Biological synthesis of stable copper nanoparticles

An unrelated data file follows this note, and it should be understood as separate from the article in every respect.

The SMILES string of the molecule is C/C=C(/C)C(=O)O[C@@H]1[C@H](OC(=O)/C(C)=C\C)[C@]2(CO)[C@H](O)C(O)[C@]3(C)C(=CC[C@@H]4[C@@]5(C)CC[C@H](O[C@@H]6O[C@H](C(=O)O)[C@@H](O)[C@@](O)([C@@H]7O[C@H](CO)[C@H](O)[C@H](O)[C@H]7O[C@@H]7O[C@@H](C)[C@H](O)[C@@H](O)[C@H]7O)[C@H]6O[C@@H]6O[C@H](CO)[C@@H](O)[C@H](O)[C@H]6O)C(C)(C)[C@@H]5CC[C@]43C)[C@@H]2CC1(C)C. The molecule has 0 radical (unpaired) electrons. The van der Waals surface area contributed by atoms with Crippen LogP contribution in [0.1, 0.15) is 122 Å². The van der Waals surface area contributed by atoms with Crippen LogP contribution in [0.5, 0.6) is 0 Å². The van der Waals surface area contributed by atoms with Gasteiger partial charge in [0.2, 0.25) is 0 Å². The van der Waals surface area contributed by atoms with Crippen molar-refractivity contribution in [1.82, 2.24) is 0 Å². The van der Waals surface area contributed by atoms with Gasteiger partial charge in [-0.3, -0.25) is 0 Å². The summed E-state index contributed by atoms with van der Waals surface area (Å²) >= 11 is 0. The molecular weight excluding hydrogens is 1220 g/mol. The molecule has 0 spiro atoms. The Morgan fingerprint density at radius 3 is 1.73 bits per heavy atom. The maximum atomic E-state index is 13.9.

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Many nonferrous industries such as mining and surface treatment plants produce co-products that are high in heavy metals and therefore toxic to the environment. A less obvious producer of heavy metal containing co-products is the whisky industry. Current methods of copper removal from such co-products include electrolysis and membrane filtration which are impractical and costly. When copper is found as a salt, current methods of removal include settlement, filtration and precipitation. Alternatives such as biological copper ion removal from effluents has also been shown to be effective. This study aimed to develop a biological method for the synthesis of stable copper nanoparticles. Morganella psychrotolerans was used to reduce Cu2+ to insoluble Cu0 nanoparticles. The nanoparticles were purified and characterised using X-Ray Photoelectron Spectroscopy (XPS) and High-Resolution Transmission Electron Microscopy (HR-TEM). Whisky distillery co-products were tested as a growth medium for M. psychrotolerans with concomitant copper nanoparticle synthesis. The copper nanoparticles were also studied for their application in electronics in order to make conductive circuits. Genomics studies combined with proteomics, helped develop possible models for copper nanoparticle synthesis by M. psychrotolerans, as well as identify proteins and genes not previously thought to be related to this pathway. The genome sequence of M. psychrotolerans obtained in this work allowed for a far more detailed study on the mechanism of copper nanoparticle synthesis than previously possible. This thesis also focused on understanding this mechanism better through proteomics and qRT-PCR. In order to study the identified copper ion reduction pathway in the future, a genetic modification toolkit was developed for M. psychrotolerans.